If you notice that one or more of your chicken’s are limping, it’s important that you don’t consider it as a minor issue. In most cases a sign of limping in a chicken could be the result of bumblefoot. Bumblefoot is known for being an unwanted bacterial infection or painful abscess that occurs on the foot of birds and other small animals. Treating bumblefoot can be incredibly simple to do, but crucial. Bumblefoot sores can be, in most cases, contagious, which means an untreated case can be fatal.
Bumblefoot will generally occur in larger and much heavier roosters, but it has also been known to affect other (and smaller) birds too. Bumblefoot is typically caused by a cut, small graze or scrape to the bird’s foot which then becomes contaminated and infected by bacteria, usually known as staph. Wire cage floors and rough perches are common causes of scratches and cuts to a chicken’s feet.
Causes and Prevention of Bumblefoot
Depending on the overall diagnosis, a professional veterinarian may recommend alterations to your flock’s diet or even their enclosure. Your veterinarian may also prescribe hot soaks or antibiotics which can help improve the condition significantly. In some cases, surgery may be required, especially in severe cases where distortion of the foot has occurred.
Perches and other surfaces that are unsuitable and unclean need to be exchanged in order to provide clean and a variety of perching surfaces for your flock. Natural perches which include different textures and circumferences are recommended.
Hard or wire flooring should always be securely covered with materials that are suitable for protecting your flock’s feet.
Signs and Symptoms of Bumblefoot
- Large amounts of swelling on the foot or toes.
- The foot appears red or inflamed. A black scab will typically form over the sore.
- The bird may appear to be limping or may not walk at all.
Treating a Bumblefoot Infection
Throughout the early stages of bumblefoot, all that may be required is the administration of antibiotics. There is a variety of registered antibiotics that are suitable and available for chickens, such as amoxicillin and lincomycin. These can often be purchased from farm stores, or you may wish to ask your veterinarian where to obtain them. It’s essential that you take the time to read, understand and follow all of the label directions in order to determine the correct dosage.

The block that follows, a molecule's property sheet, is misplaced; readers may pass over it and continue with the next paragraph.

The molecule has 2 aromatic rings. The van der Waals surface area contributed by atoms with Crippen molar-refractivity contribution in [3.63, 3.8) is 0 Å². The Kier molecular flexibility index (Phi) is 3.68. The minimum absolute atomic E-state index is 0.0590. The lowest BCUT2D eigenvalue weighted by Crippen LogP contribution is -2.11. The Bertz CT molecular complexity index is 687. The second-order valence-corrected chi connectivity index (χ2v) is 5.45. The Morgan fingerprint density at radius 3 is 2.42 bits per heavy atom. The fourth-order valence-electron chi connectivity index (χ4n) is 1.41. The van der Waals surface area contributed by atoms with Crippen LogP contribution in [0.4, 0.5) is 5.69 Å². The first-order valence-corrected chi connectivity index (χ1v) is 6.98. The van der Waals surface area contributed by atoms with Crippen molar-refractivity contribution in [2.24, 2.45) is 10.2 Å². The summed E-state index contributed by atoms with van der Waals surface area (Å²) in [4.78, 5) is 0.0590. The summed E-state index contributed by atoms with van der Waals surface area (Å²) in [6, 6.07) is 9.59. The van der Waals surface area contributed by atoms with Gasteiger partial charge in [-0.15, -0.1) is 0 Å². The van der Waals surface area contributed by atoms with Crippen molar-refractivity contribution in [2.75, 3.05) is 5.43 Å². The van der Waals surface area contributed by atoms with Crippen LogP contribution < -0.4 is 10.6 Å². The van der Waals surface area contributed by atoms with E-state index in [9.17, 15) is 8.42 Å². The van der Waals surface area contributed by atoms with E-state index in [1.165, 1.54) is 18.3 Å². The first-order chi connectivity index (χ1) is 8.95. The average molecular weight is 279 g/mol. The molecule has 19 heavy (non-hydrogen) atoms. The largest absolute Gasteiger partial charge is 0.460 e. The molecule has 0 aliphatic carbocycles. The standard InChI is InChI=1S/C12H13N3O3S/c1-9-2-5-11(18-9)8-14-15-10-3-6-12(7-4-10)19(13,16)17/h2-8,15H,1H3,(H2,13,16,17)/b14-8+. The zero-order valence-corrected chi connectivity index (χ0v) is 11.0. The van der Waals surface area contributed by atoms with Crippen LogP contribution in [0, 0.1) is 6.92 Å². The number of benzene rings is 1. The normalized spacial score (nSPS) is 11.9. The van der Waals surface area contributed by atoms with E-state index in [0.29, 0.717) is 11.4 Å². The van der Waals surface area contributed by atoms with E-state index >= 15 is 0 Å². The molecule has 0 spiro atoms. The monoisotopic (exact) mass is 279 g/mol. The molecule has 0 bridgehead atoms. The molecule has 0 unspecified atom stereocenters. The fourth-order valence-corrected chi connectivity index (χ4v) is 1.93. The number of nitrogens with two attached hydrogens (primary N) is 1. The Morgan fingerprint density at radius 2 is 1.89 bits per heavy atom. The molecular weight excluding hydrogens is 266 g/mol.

Soaking the bird’s foot may also help. Soaking can improve symptoms if the injury has progressed to the harder scab-like stages. Simply place a cup of Epsom salts in a pan of hot water (not boiling or scalding). Next, hold the chicken’s foot gently into the pan until the water begins to cool. This usually takes between 10 to 15 minutes. Don’t allow the bird to drink any of the water.
Soaking should soften any scabs or abscesses. Once softened, gently begin to remove the scab, by pulling it apart and slowly opening the wound as opposed to squeezing it. Gently begin to rinse the wound using hydrogen peroxide, and remove any pus that may be inside. Once completed, simply apply an antibiotic ointment that is safe for use on birds. Pat the wound dry using a clean gauze pad before wrapping it with first-aid tape. The wound should be continually cleaned, flushed, and rewrapped every day until it begins to appear that it has begun healing.
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